Jeff Flake has long been a voice in the Republican wilderness, opposing profligate spending and big-government “conservatism”. Now that the entire GOP has been put into the wilderness, Flake takes to the pages of the Washington Post for a well-deserved round of I Told You So. More to the point, Flake draws the map for Republicans to return from their largely self-imposed exile from power:
Much of the backroom maneuvering and media speculation in the coming weeks will focus on identifying new standard-bearers for the party. This is important, and after a second straight drubbing, the House Republican leadership should be replaced. But the far more critical task is determining what standard these new leaders will bear.
I suggest that we return to first principles. At the top of that list has to be a recommitment to limited government. After eight years of profligate spending and soaring deficits, voters can be forgiven for not knowing that limited government has long been the first article of faith for Republicans.
Of course, it’s not the level of spending that gets the most attention; it’s the manner in which the spending is allocated. The proliferation of earmarks is largely a product of the Gingrich-DeLay years, and it’s no surprise that some of the most ardent practitioners were earmarked by the voters for retirement yesterday. Few Americans will take seriously Republican speeches on limited government if we Republicans can’t wean ourselves from this insidious practice. But if we can go clean, it will offer a stark contrast to the Democrats, who, after two years in training, already have their own earmark favor factory running at full tilt.
Second, we need to recommit to our belief in economic freedom. Adam Smith’s “The Wealth of Nations” may be on the discount rack this year, but the free market is still the most efficient means to allocate capital and human resources in an economy, and Americans know it. Now that we’ve inserted government deeply into the private sector by bailing out banks and businesses, the temptation will be for government to overstay its welcome and force the distribution of resources to serve political ends. Substituting political for economic incentives is not the recipe for economic recovery.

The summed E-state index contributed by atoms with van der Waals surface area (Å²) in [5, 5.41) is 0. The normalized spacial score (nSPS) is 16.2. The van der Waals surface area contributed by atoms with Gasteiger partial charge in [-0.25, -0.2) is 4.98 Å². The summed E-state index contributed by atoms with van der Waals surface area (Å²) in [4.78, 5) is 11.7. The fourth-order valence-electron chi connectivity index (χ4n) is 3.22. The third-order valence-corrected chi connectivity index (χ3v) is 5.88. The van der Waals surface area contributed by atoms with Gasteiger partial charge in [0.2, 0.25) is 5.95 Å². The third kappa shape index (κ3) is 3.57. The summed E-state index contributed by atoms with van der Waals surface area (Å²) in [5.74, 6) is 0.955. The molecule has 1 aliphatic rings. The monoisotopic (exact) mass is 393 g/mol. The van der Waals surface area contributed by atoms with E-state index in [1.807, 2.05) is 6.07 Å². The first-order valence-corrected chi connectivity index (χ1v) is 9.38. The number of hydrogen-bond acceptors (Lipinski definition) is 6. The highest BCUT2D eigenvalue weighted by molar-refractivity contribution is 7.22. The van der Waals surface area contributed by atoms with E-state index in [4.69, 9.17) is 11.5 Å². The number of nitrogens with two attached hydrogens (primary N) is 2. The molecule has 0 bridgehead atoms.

The failure of the Republicans did not start with the George Bush presidency, and Flake nails this point. It started with Congressional leadership, which took a wrong turn almost immediately after gaining majorities in both chambers. Instead of committing to limited government and sacrificing some measure of power for substantial change in the direction of the federal government, the GOP leadership launched the K Street Project and allied itself with the very lobbyists that feast off of bloated government.
While Clinton was President, the Republican Congress could still talk “limited government” while playing footsie with lobbyists by serving up the pork. Once Bush and his “compassionate conservatism” took over the White House, these Republican leaders showed themselves as nothing more than big-government enablers with only a different set of winners to pick among lobbyists. They ceased being anything other than Democrats with Different Friends. Small wonder that no one buys the “limited government” argument any longer.
Maybe after losing two successive electoral cycles, people will finally start listening to Flake. He has exactly the right prescription for the affliction Republicans have given themselves — a focus on fiscal conservatism and limited government, and an adamant opposition to spoils politics. If the GOP is to ever regain credibility with voters as a positive force for real change, then they have to show commitment to principle over power, a fatal failure of the last Republican majority.
Over the next few weeks, we will be discussing where the future of conservatism lies. I’d argue that Jeff Flake represents the best of it and should be considered one of the visionaries of the movement, if we’d just get more Republicans in office to listen to him.